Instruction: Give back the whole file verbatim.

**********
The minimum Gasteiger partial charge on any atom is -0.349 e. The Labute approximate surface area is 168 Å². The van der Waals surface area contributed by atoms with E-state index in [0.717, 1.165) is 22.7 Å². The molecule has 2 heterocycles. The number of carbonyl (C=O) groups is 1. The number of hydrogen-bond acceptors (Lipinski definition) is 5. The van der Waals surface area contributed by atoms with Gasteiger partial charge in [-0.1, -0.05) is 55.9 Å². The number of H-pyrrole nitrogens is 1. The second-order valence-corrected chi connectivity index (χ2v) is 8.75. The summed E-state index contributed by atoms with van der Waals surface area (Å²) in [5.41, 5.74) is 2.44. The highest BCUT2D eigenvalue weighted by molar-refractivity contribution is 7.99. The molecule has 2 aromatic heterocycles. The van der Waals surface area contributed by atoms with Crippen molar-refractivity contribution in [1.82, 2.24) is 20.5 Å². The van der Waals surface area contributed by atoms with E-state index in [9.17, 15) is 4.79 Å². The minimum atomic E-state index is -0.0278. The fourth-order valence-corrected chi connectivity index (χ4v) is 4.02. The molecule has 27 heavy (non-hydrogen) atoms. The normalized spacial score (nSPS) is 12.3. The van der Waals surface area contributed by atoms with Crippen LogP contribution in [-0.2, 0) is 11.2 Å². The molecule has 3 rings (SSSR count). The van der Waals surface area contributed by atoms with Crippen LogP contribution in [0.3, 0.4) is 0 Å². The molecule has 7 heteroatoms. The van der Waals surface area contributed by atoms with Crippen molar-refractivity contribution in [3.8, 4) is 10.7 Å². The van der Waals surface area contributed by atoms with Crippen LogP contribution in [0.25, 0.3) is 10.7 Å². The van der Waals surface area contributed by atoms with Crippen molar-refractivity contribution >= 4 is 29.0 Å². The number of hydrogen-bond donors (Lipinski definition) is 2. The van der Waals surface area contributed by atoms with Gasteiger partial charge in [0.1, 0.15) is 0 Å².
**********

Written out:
The minimum Gasteiger partial charge on any atom is -0.349 e. The Labute approximate surface area is 168 Å². The van der Waals surface area contributed by atoms with E-state index in [0.717, 1.165) is 22.7 Å². The molecule has 2 heterocycles. The number of carbonyl (C=O) groups is 1. The number of hydrogen-bond acceptors (Lipinski definition) is 5. The van der Waals surface area contributed by atoms with Gasteiger partial charge in [-0.1, -0.05) is 55.9 Å². The number of H-pyrrole nitrogens is 1. The second-order valence-corrected chi connectivity index (χ2v) is 8.75. The summed E-state index contributed by atoms with van der Waals surface area (Å²) in [5.41, 5.74) is 2.44. The highest BCUT2D eigenvalue weighted by molar-refractivity contribution is 7.99. The molecule has 2 aromatic heterocycles. The van der Waals surface area contributed by atoms with Crippen molar-refractivity contribution in [1.82, 2.24) is 20.5 Å². The van der Waals surface area contributed by atoms with E-state index in [9.17, 15) is 4.79 Å². The minimum atomic E-state index is -0.0278. The fourth-order valence-corrected chi connectivity index (χ4v) is 4.02. The molecule has 27 heavy (non-hydrogen) atoms. The normalized spacial score (nSPS) is 12.3. The van der Waals surface area contributed by atoms with Crippen LogP contribution in [-0.2, 0) is 11.2 Å². The molecule has 3 rings (SSSR count). The van der Waals surface area contributed by atoms with Crippen LogP contribution in [0.3, 0.4) is 0 Å². The molecule has 7 heteroatoms. The van der Waals surface area contributed by atoms with Crippen molar-refractivity contribution in [3.8, 4) is 10.7 Å². The van der Waals surface area contributed by atoms with Crippen LogP contribution in [0.25, 0.3) is 10.7 Å². The van der Waals surface area contributed by atoms with Crippen molar-refractivity contribution >= 4 is 29.0 Å². The number of hydrogen-bond donors (Lipinski definition) is 2. The van der Waals surface area contributed by atoms with Gasteiger partial charge in [0.1, 0.15) is 0 Å².